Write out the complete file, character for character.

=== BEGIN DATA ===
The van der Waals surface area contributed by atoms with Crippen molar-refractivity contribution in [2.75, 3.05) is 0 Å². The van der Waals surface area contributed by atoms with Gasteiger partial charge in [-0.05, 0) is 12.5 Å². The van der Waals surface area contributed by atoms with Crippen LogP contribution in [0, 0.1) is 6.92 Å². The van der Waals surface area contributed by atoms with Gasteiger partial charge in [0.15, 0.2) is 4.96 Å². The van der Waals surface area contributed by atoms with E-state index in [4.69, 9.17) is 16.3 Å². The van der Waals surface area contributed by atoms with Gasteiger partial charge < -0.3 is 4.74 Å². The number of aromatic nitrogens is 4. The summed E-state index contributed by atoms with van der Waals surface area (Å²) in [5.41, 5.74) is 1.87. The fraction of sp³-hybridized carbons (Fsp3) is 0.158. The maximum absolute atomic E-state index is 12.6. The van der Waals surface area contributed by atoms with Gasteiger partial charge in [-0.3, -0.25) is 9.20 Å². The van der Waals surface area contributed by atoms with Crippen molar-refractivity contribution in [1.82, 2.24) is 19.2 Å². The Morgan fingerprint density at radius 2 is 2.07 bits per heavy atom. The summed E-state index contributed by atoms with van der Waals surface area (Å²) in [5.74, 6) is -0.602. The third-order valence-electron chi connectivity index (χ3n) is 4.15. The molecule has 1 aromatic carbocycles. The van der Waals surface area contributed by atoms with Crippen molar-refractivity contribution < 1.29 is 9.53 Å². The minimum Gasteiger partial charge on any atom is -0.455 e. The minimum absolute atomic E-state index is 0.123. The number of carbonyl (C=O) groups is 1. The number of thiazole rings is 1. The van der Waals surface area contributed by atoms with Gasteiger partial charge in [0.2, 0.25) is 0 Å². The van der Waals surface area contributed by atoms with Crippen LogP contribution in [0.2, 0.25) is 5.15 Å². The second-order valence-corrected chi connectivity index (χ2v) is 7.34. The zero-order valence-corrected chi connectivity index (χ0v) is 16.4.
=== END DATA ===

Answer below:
The van der Waals surface area contributed by atoms with Crippen molar-refractivity contribution in [2.75, 3.05) is 0 Å². The van der Waals surface area contributed by atoms with Gasteiger partial charge in [-0.05, 0) is 12.5 Å². The van der Waals surface area contributed by atoms with Crippen LogP contribution in [0, 0.1) is 6.92 Å². The van der Waals surface area contributed by atoms with Gasteiger partial charge in [0.15, 0.2) is 4.96 Å². The van der Waals surface area contributed by atoms with E-state index in [4.69, 9.17) is 16.3 Å². The van der Waals surface area contributed by atoms with Gasteiger partial charge < -0.3 is 4.74 Å². The number of aromatic nitrogens is 4. The summed E-state index contributed by atoms with van der Waals surface area (Å²) in [5.41, 5.74) is 1.87. The fraction of sp³-hybridized carbons (Fsp3) is 0.158. The maximum absolute atomic E-state index is 12.6. The van der Waals surface area contributed by atoms with Gasteiger partial charge in [-0.3, -0.25) is 9.20 Å². The van der Waals surface area contributed by atoms with Crippen molar-refractivity contribution in [1.82, 2.24) is 19.2 Å². The Morgan fingerprint density at radius 2 is 2.07 bits per heavy atom. The summed E-state index contributed by atoms with van der Waals surface area (Å²) in [5.74, 6) is -0.602. The third-order valence-electron chi connectivity index (χ3n) is 4.15. The molecule has 1 aromatic carbocycles. The van der Waals surface area contributed by atoms with Crippen molar-refractivity contribution < 1.29 is 9.53 Å². The minimum Gasteiger partial charge on any atom is -0.455 e. The minimum absolute atomic E-state index is 0.123. The number of carbonyl (C=O) groups is 1. The number of thiazole rings is 1. The van der Waals surface area contributed by atoms with Gasteiger partial charge in [0.2, 0.25) is 0 Å². The van der Waals surface area contributed by atoms with Crippen LogP contribution in [0.2, 0.25) is 5.15 Å². The second-order valence-corrected chi connectivity index (χ2v) is 7.34. The zero-order valence-corrected chi connectivity index (χ0v) is 16.4.